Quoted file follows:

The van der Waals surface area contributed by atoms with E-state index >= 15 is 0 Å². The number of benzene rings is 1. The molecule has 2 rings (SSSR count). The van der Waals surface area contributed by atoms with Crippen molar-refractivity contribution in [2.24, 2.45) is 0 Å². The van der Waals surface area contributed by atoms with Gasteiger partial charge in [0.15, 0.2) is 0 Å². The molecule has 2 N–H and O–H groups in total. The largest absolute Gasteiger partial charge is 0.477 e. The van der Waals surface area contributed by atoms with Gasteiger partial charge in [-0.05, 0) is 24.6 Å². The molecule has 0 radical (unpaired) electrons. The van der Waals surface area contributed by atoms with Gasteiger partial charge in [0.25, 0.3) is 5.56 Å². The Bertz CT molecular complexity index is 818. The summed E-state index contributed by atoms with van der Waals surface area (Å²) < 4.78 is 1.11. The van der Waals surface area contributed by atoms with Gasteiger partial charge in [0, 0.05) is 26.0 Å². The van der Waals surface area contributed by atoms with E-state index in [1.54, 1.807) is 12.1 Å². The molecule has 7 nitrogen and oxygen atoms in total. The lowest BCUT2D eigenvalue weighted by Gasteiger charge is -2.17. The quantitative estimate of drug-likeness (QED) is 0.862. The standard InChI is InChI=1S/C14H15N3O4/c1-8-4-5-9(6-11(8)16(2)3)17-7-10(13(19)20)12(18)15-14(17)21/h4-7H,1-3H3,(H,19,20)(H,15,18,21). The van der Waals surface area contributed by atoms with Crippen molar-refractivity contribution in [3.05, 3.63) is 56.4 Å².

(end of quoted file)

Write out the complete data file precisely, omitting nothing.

The van der Waals surface area contributed by atoms with E-state index >= 15 is 0 Å². The number of benzene rings is 1. The molecule has 2 rings (SSSR count). The van der Waals surface area contributed by atoms with Crippen molar-refractivity contribution in [2.24, 2.45) is 0 Å². The van der Waals surface area contributed by atoms with Gasteiger partial charge in [0.15, 0.2) is 0 Å². The molecule has 2 N–H and O–H groups in total. The largest absolute Gasteiger partial charge is 0.477 e. The van der Waals surface area contributed by atoms with Gasteiger partial charge in [-0.05, 0) is 24.6 Å². The molecule has 0 radical (unpaired) electrons. The van der Waals surface area contributed by atoms with Gasteiger partial charge in [0.25, 0.3) is 5.56 Å². The Bertz CT molecular complexity index is 818. The summed E-state index contributed by atoms with van der Waals surface area (Å²) < 4.78 is 1.11. The van der Waals surface area contributed by atoms with Gasteiger partial charge in [0, 0.05) is 26.0 Å². The van der Waals surface area contributed by atoms with E-state index in [1.54, 1.807) is 12.1 Å². The molecule has 7 nitrogen and oxygen atoms in total. The lowest BCUT2D eigenvalue weighted by Gasteiger charge is -2.17. The quantitative estimate of drug-likeness (QED) is 0.862. The standard InChI is InChI=1S/C14H15N3O4/c1-8-4-5-9(6-11(8)16(2)3)17-7-10(13(19)20)12(18)15-14(17)21/h4-7H,1-3H3,(H,19,20)(H,15,18,21). The van der Waals surface area contributed by atoms with Crippen molar-refractivity contribution in [3.05, 3.63) is 56.4 Å².